‘The Lurking Shadow’
I obsessed about everything in Queensland. The worst of the flu cleared over the next couple of days, but I stayed on the antibiotics just in case. My neck and back bothered me. The shortness of breath nagged at me.
One night we went to a local pub for dinner. The trip flared my agoraphobia. I told myself I was hundreds of miles from home, I was fine living at the retreat (well, most of the time) and, now, driving another couple of kilometres to get something to eat at a local pub was going to bother me? It’s something that happened whenever we went out.
On Wednesday, I ordered a massage for my neck and back. The masseuse remarked on the size of the knot in my shoulder blade, and mentioned that the left side of my back was even tighter – probably because it was trying to compensate for my right side. Her massage focused on the knot. She told me it would break up now it had been treated.
That night my back ached more. I SMSed my masseuse-friend and asked if that was normal following a massage. She said it was if it was a deep massage.
I filled the hot tub. The water was the faintest yellow. It could’ve been the cast of the tub, or it could’ve been that it was tank water. Now I worried about having an allergic reaction to the water. For the same reasons, I didn’t want to use the soaps and bubble baths supplied.
My head exploded in two: the rational side that knew all these fears were either groundless, or only worth worrying about should they occur; and the irrational side that ran rampant, posing worst-case scenarios, and countering any logic the other side fired.
For the first time ever in my life, I saw the neurosis – all of it: the anxiety, the depression, the OCD, and everything associated with those conditions – as a shadowy entity independent of me, talking to me, constantly (endlessly) feeding me worst-case scenarios. In my head, I shouted at it, screamed, told it I knew what it was, what it was trying to do, and to leave me alone!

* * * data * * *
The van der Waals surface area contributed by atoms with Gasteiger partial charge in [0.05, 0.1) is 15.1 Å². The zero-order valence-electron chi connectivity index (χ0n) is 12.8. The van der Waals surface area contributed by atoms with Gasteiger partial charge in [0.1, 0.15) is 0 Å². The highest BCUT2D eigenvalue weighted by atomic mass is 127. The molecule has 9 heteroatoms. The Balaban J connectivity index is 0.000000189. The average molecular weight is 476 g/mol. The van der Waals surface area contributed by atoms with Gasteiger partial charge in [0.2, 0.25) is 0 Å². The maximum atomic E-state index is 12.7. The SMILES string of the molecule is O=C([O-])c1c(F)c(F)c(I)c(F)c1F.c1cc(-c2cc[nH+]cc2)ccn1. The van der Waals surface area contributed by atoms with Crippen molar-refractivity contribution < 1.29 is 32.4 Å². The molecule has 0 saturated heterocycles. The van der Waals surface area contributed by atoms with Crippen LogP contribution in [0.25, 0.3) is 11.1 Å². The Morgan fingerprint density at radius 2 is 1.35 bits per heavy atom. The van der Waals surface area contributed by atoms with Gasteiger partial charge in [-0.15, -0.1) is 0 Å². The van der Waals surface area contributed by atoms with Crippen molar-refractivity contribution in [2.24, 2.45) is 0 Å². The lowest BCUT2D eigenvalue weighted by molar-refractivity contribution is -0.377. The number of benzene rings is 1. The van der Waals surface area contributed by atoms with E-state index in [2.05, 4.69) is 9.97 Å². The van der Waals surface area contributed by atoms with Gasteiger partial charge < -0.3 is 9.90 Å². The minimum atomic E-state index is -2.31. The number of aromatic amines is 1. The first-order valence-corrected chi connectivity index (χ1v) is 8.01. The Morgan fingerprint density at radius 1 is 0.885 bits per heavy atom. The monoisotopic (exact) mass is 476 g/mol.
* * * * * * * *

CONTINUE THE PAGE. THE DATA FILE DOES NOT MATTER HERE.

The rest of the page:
It didn’t listen.
The next day, my back was sorer. When I’d awakened with the original problem, just moving triggered spasms. If it locked now, how would I carry my bag? How would I sit on a cramped plane? As these thoughts raced through my mind at breakfast, one of the others remarked that was the way with massages – it got worse before it got better. She didn’t know it, but she’d just reassured me.
That night – our final together – we went to a Thai restaurant. One of the girls mentioned she could eat all seafood but crab, which she was allergic to. That triggered in me the fear that maybe I was allergic to seafood – not that I’d ever been before. But I’d never had anything exotic before either. I told the ENTITY to shut up, that if an allergy wanted to take me out, it was welcome to it.
Now there was a new undercurrent to all the worrying. It wasn’t just that a problem might occur, but that any problem might land-lock me in Queensland. A litany of new fears spewed forth from that concept – accommodation, dealing with doctors I didn’t know, getting treatment, and so on.
The night continued the same seesawing battle, but the next day I left with regret. Despite the war I’d been fighting, I’d very much grown to enjoy the company of the others, and the independence of the household. There was also the environment, cultivated to writing. Everything was unalike anything I knew, and had ever known. I just wished that other me could’ve shut up.
The next morning I said my goodbyes and was driven to the airport, now worrying that we’d be late and miss my plane – even though we had plenty of time. When I checked in, I was told I could only have an aisle seat. After the experience of the flight up, the aisle was fine with me.
This plane was bigger than the last, with three seats to either side. I ordered the cable entertainment. The same fears I’d experienced on the trip up arose. At one point, panic escalated to blow. The television in front of me cycled channels. The panic was forgotten as I worked out that the guy in the seat next to me had put his arm down on the TV controls on the armrest and was unwittingly changing the channel. It was a useful distraction.
I’d left Brisbane, which was sunny and bright, and when I arrived back in Melbourne everything was dark, cold, and wet. But it wasn’t just the climate. For a snapshot in time, I was a person.
Now, I was back in the muck.